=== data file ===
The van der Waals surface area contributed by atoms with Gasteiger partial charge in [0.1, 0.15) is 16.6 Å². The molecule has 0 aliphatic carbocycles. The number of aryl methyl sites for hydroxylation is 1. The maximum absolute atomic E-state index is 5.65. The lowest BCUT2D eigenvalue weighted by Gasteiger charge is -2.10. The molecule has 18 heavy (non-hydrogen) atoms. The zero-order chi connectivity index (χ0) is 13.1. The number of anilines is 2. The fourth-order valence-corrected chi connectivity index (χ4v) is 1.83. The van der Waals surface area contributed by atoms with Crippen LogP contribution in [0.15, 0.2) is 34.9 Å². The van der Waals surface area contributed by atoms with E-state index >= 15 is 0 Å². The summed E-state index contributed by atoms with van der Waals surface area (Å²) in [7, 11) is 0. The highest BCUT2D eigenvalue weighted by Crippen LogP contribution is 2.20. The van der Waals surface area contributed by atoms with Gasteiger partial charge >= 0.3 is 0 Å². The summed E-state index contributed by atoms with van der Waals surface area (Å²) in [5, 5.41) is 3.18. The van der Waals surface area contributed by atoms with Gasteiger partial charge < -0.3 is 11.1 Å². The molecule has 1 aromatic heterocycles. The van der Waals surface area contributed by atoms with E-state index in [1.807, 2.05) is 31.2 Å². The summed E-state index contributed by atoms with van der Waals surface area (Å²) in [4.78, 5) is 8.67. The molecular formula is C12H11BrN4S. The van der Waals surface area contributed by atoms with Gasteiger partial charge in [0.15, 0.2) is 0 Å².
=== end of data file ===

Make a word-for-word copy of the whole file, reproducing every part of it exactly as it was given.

The van der Waals surface area contributed by atoms with Gasteiger partial charge in [0.1, 0.15) is 16.6 Å². The molecule has 0 aliphatic carbocycles. The number of aryl methyl sites for hydroxylation is 1. The maximum absolute atomic E-state index is 5.65. The lowest BCUT2D eigenvalue weighted by Gasteiger charge is -2.10. The molecule has 18 heavy (non-hydrogen) atoms. The zero-order chi connectivity index (χ0) is 13.1. The number of anilines is 2. The fourth-order valence-corrected chi connectivity index (χ4v) is 1.83. The van der Waals surface area contributed by atoms with Crippen LogP contribution in [0.15, 0.2) is 34.9 Å². The van der Waals surface area contributed by atoms with E-state index >= 15 is 0 Å². The summed E-state index contributed by atoms with van der Waals surface area (Å²) in [7, 11) is 0. The highest BCUT2D eigenvalue weighted by Crippen LogP contribution is 2.20. The van der Waals surface area contributed by atoms with Gasteiger partial charge >= 0.3 is 0 Å². The summed E-state index contributed by atoms with van der Waals surface area (Å²) in [5, 5.41) is 3.18. The van der Waals surface area contributed by atoms with Gasteiger partial charge < -0.3 is 11.1 Å². The molecule has 1 aromatic heterocycles. The van der Waals surface area contributed by atoms with E-state index in [1.807, 2.05) is 31.2 Å². The summed E-state index contributed by atoms with van der Waals surface area (Å²) in [4.78, 5) is 8.67. The molecular formula is C12H11BrN4S. The van der Waals surface area contributed by atoms with Gasteiger partial charge in [0.15, 0.2) is 0 Å².